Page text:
"Citizen Sabatini is all we know him by here. He knows well that to a man with his aspirations, a man who desires to use as his tools such as myself and my comrades, a title is an evil recommendation. He came to us first, as a man and a brother,--he, Count Sabatini, Marquis de Lossa, Chevalier de St. Jerome, Knight of the Holy Roman Empire,--an aristocrat, you perceive, and one of the worst. Yet we have trusted him."
"I do not believe," Arnold exclaimed, "that Sabatini would betray any one!"
"I am not accusing him," Isaac said solemnly. "I simply hold that he is not the man to lead a great revolutionary movement. It is for that reason, among others, that I have rejected his advances. Sabatini as president would mean very much the same thing as a king. Will you give him a message from me?"
"Yes," Arnold answered, "I will do that."
"Tell him, if indeed he has the courage which fame has bestowed upon him, to come here and bid me farewell. I have certain things to say to him."
"I will give him your message," Arnold promised, "but I shall not advise him to come."
A look of anger flashed in Isaac's face. The pistol which had never left his grip was slowly raised, only to be lowered again.
"Do as I say," he repeated. "Tell him to come. Perhaps I may have more to say to him about that other matter than I choose to say to you."
"About Ruth," Isaac repeated, sternly.
"You would trust a stranger," Arnold exclaimed, "with information which you deny me--her friend?"
Isaac waved him away.
"Be off," he said, tersely. "I have queer humors sometimes lying here waiting for the end. Don't let it be your fate to excite one of them. You have had your escape."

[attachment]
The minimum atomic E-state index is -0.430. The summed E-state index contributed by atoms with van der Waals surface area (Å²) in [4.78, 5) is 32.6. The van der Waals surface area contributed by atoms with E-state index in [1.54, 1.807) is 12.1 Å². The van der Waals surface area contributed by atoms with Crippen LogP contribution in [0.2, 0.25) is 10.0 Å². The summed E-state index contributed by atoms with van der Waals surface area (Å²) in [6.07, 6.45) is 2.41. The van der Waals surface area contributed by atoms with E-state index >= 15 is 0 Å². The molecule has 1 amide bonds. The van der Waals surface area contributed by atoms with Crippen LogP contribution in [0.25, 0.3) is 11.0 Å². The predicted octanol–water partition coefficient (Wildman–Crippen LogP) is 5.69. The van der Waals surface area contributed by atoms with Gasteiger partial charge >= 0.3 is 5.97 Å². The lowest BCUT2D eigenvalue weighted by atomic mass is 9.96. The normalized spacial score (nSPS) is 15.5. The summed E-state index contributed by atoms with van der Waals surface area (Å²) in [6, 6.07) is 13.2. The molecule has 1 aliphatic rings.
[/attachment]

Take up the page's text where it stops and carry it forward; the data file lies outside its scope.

"What do you mean?" Arnold demanded.
Isaac laughed hoarsely.
"How many nights ago was it," he asked, "that you threw up a window in the man Weatherley's house--the night Morris and I were there, seeking for Rosario?"
"I never saw you!" Arnold exclaimed.
"No, but you saw Morris," Isaac continued. "What is more, you saw him again on the stairs with me that night, and it very nearly cost you your life. Lucky for you, young man, that you were not at Hampstead the night when Morris went there to seek for you!"
Arnold was speechless.
"You mean that he was there that night looking for me?" he cried.
"He hated you all," Isaac muttered, "you and the woman and Sabatini, and he was a little mad--just a little mad. If he had found you all there--"
"Well?" Arnold interposed, breathlessly.
Isaac shook his head.
"But I do mind," Arnold insisted. "I want to know about that night. Was it in search of us--"
Isaac held out his skinny hand. There was a dangerous glitter in his eyes.
"It is enough," he snarled. "I have no more to say about what is past. Send me Sabatini and he shall hear news from me."
Arnold retreated slowly towards the threshold.
"If you will take the advice of a sane man," he said, "you will throw that thing away and escape. If I can help--"
Isaac was already creeping to his hiding-place. He turned around with a contemptuous gesture.
"There is no escape for me," he declared. "Every day the police draw their circle closer. So much the better! When they come, they will find me prepared! If you are still here in sixty seconds," he added, "I will treat you as I shall treat them."
Arnold closed the door and made his way into the street.